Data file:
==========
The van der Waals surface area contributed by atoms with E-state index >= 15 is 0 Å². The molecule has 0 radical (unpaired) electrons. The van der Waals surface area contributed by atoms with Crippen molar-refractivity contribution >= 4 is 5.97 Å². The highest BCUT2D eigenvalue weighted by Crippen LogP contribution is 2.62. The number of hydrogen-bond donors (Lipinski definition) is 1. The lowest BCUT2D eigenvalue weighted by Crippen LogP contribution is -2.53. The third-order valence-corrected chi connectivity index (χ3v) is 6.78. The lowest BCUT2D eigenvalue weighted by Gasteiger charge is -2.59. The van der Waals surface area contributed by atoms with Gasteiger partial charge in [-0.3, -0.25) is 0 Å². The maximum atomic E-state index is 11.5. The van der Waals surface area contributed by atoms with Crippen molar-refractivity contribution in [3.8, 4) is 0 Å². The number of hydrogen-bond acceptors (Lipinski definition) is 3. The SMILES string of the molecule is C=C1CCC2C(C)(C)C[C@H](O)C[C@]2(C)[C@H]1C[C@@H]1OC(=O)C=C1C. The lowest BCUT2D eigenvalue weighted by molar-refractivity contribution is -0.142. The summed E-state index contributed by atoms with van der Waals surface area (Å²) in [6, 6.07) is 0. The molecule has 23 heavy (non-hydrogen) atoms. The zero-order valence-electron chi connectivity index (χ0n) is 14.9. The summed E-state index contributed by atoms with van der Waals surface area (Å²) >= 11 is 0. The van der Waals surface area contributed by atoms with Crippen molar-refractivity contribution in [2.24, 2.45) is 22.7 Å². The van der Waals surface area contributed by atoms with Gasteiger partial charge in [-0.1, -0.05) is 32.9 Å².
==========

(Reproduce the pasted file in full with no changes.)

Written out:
The van der Waals surface area contributed by atoms with E-state index >= 15 is 0 Å². The molecule has 0 radical (unpaired) electrons. The van der Waals surface area contributed by atoms with Crippen molar-refractivity contribution >= 4 is 5.97 Å². The highest BCUT2D eigenvalue weighted by Crippen LogP contribution is 2.62. The number of hydrogen-bond donors (Lipinski definition) is 1. The lowest BCUT2D eigenvalue weighted by Crippen LogP contribution is -2.53. The third-order valence-corrected chi connectivity index (χ3v) is 6.78. The lowest BCUT2D eigenvalue weighted by Gasteiger charge is -2.59. The van der Waals surface area contributed by atoms with Gasteiger partial charge in [-0.3, -0.25) is 0 Å². The maximum atomic E-state index is 11.5. The van der Waals surface area contributed by atoms with Crippen molar-refractivity contribution in [3.8, 4) is 0 Å². The number of hydrogen-bond acceptors (Lipinski definition) is 3. The SMILES string of the molecule is C=C1CCC2C(C)(C)C[C@H](O)C[C@]2(C)[C@H]1C[C@@H]1OC(=O)C=C1C. The lowest BCUT2D eigenvalue weighted by molar-refractivity contribution is -0.142. The summed E-state index contributed by atoms with van der Waals surface area (Å²) in [6, 6.07) is 0. The molecule has 23 heavy (non-hydrogen) atoms. The zero-order valence-electron chi connectivity index (χ0n) is 14.9. The summed E-state index contributed by atoms with van der Waals surface area (Å²) >= 11 is 0. The van der Waals surface area contributed by atoms with Crippen molar-refractivity contribution in [2.24, 2.45) is 22.7 Å². The van der Waals surface area contributed by atoms with Gasteiger partial charge in [-0.1, -0.05) is 32.9 Å².